Sometimes you survive a past by resolving to live squarely in it.Sometimes you transcend celebrity by seeing it in an everyday way.
Tony Hiss still inhabits the house he lived in when his father, Alger Hiss, was sentenced to the Lewisburg Penitentiary -- not for high treason, as federal prosecutors hoped, but for perjury. The younger Hiss is a quiet, warm man, who talks not about the foreign policy expert who, with Whittaker Chambers, was accused of being a Communist Party courier, but about the gentle, decent father whom he says he came to know in prison perhaps better than if Alger Hiss had been a free man.
When Tony was born in Georgetown Memorial Hospital in 1942, Alger Hiss was a successful coordinator of foreign policy at the U.S. Department of State. He had been clerk to Oliver Wendell Holmes and would go on to become president of the Carnegie Endowment of Peace -- a bright star in the firmament of Washington power. Like his father, Hiss had every reason to expect a privileged future: He attended the Potomac School, where his mother, Priscilla, was a teacher of middle school English. Their home at 3210 P Street bustled with parties, dinners, barbecues, and Tony, a lone child, remembers sitting half-way down the stairs, straining to hear the grown-up repartee. All that ended when his father was charged with espionage.
Priscilla Hiss got a teaching job at the Dalton School in New York while her husband was on trial, and her son, a bookish boy, attended the school. They moved into the house on the lower East Side where Tony lives to this day. When Hiss was sentenced and the eminences at Dalton asked Mrs. Hiss to leave the staff, she had a difficult time finding work again. "We were strapped," says Tony Hiss, "and at the mercy of our friends' generosity." Finally, Mrs. Hiss found a job at the Doubleday book shop: "Not on the floor, where customers might see her; that would never do," says Hiss. "She found work in the basement office, sorting books."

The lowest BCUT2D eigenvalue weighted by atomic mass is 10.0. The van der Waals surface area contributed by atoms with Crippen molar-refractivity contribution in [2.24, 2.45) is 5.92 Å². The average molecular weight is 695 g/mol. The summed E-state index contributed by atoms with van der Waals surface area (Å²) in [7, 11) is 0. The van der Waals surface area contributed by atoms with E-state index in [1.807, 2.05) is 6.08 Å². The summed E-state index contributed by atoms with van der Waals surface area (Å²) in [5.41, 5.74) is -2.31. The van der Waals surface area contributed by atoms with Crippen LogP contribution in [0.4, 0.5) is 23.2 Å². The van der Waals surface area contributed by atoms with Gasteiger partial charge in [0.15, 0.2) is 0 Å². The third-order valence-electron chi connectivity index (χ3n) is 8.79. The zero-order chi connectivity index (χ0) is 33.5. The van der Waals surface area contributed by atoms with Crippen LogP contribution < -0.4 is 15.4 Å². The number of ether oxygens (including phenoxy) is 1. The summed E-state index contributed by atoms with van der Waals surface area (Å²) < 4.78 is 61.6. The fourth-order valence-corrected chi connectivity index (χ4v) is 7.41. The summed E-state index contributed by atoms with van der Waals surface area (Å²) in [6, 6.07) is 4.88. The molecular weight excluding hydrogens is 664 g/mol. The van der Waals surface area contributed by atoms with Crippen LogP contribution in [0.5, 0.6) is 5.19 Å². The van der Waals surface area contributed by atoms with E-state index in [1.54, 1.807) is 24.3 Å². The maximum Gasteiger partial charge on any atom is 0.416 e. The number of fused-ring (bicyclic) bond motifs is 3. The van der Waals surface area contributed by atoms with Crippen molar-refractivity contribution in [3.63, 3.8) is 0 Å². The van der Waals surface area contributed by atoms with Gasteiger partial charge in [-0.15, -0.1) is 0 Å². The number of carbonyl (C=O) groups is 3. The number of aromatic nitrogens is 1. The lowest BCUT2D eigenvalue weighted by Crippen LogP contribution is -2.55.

Tony Hiss attended Putney High School in Vermont, where, he claims, celebrity parents were so common that the issue of his father never came up. He survived the prison visits, the public uproar, the release of his father, and the subsequent separation of his parents with remarkable equanimity. Alger Hiss's prison sentence lasted only five years, but it changed him forever. Who can forget the gaunt apparition that was Alger Hiss, insisting to the very end of a long life (he died in 1996 at 92) that he had been innocent all along?
And yet, Tony Hiss says, "Things unfolded in my life as if Dad had never happened. It was never an issue with other kids. The schools I went to were not places that were politically charged. They didn't brand people."
His was, in many ways, a charmed life. Upon graduation from Harvard, he was was hired by the New Yorker and wrote for that magazine for almost 30 years. He has authored 10 books, among them The Experience of Place and his most recent book, The View From Alger's Window. Currently he is a visiting scholar at New York University, where he lectures about how people are affected by their physical environments. He is married to children's book author Lois Metzger.
So what does he tell his 7-year-old son, Jacob, about Alger Hiss? "I tell him that his grandfather was a wonderful man. That he was able to get through bad times without getting hurt. My message seems to be getting through: The other day I overheard Jacob say to his friends as they thundered through here playing cops and robbers, `Hey, wait a minute! It isn't always just the bad guys who go to jail.' "
CAPTION: Tony Hiss